Here are a few more lesson planning advices from EFL teachers, and a “breakdown” of lesson planning.


Janice, taught in South Korea, the Philippines, London and currently in Thailand.

“Teachers are there to teach students not the lesson plan. So if the lesson plan isn’t working then abandon ship and try something else. So what if you spent hours writing up the perfect lesson plan with time codes, if students aren’t responding then be flexible. More experienced teachers will have things in their back pocket to pull out when this happens. New teachers have to figure out what activities they are comfortable with adapting to at the last minute.”

tefl tony

TEFL Tony, taught in Ecuador, Uruguay and the U.S. and currently in China.

“The 3 Ts: Test them in some way to see if they know it or how much of it they already know. Teach them in various fun or interesting ways that are different every day. Test them again to see if they learned the lesson. Don’t try to do (teach) too much in a lesson.

The best way to eat an elephant is with one little bite at a time.”

chiang dao caves


Me, taught in Hawaii & Ecuador and currently in Thailand.

Even if you’ve taught the lesson many times before, try to look at it with fresh eyes. You’ll do your students, and yourself, a favor. I equate it to editing in writing, you’ll be surprised by the “mistakes” you catch and how you can improve on it.

Breaking down the Lesson Plan:

Timing: This is tricky because you just don’t know how long something is going to take. Sure, you can slate 10-15mins for an activity but sometimes this can grow to 30mins or have the opposite effect of taking no time at all. That is why in Part 1, several teachers said to plan for extended activities just in case the latter happens.

Knowing your students definitely helps, but you have to think on your big feet. If an activity goes too long, what can you cut out? If something takes 5mins, what can you add to the activity? Or should you simply move on?

Pace: I’ve watched teachers who move rather slowly, in my good opinion. There are, of course, many benefits to working this way, such as allowing the students to comfortably absorb the material. Feeling rushed is a frustrating feeling. I just think about my experiences learning Thai or Spanish and then I know how the students are feeling. Watching different styles of teaching has helped me relax and remember to slow down.

You see, I work primarily with “Juniors” or 13-15 year old students. An age group that I told myself I’d never work with. Ha. Ha. Ha. And this age group requires the kind of work and attention you need with children (cause they still are), so I’m moving around the room, and generally fast paced to keep boredom at Far-Long bay. Plus, this jumping around style fits my personality, and when I watched another teacher with a similar style, I have to admit, I felt better knowing I wasn’t the only one.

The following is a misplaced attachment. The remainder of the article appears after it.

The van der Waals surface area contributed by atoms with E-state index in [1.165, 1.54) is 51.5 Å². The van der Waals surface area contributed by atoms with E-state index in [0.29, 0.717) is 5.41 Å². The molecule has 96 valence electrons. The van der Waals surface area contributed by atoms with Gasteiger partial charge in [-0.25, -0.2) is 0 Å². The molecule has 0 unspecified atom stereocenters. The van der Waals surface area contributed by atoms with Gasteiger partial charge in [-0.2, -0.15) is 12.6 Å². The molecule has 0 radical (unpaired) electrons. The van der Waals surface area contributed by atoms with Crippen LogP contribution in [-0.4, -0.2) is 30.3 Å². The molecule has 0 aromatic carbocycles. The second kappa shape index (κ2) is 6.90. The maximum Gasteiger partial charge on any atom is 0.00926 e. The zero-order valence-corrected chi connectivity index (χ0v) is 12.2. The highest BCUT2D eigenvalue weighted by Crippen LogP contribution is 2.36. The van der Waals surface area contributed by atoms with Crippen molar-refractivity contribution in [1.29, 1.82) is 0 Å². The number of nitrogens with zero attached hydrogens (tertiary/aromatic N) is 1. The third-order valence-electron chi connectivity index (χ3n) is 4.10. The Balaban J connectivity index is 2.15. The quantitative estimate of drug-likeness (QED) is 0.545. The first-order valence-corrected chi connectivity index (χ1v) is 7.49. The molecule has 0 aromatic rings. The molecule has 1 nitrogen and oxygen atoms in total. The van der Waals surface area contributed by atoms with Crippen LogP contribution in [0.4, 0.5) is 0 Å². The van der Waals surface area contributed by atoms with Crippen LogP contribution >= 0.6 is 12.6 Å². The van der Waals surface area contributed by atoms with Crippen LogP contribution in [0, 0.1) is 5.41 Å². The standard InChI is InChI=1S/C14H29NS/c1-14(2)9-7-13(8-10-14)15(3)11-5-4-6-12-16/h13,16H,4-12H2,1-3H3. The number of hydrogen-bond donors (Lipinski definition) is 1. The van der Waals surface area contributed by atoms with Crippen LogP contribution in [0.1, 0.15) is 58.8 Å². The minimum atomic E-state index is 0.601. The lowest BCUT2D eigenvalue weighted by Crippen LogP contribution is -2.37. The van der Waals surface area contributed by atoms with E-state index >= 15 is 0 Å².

I think you have to decide what style suits you best, but keep in mind how the students are feeling.

The beginning middle and end: When I first started to teach EFL, I stuck a ‘warmer’ in the beginning of my lessons that didn’t necessarily have anything to do with the main lesson. Now that I’m a bit more seasoned, I try to integrate my activities and games better, so that the warmer flows into the introduction of the lesson.

Whatever TEFL or CELTA course you took, it’s worth following the outline that they give you for listening, reading and grammar lessons. In other words, there is no need to ‘reinvent the wheel’ and forget what you learned. I find myself returning to the fundamentals, looking at the teachers manuals for our textbooks and doing more work online.

Because as I finish my third year of teaching, I know it is easy to fall into a rut or a pattern of doing things that work but aren’t necessarily improving my teaching or helping my students along.

I know some teachers like the idea of their lessons ending with a BANG, but honestly I think it needs to just end in a way that feels like they used their time wisely and well. More and more, I’m coming back to the creed, “If they can do this (an activity) at home, then do they need to do it in the classroom?”

I am no longer interested in “time wasters” or activities that take up a lot of time cause I have to teach a 3 hour class. I’d like to think I’ve become a better teacher so I’m up for the challenge of  weaving the material in a way that is useful for the students.

But I ain’t no saint. I could tell you a thing or two about my teaching fails 😛 but what about you? How do you tackle lesson planning? What’s your advice?

Did you miss part 1? 🙂

3 replies on “Lesson Planning Advice from EFL teachers (part 2)

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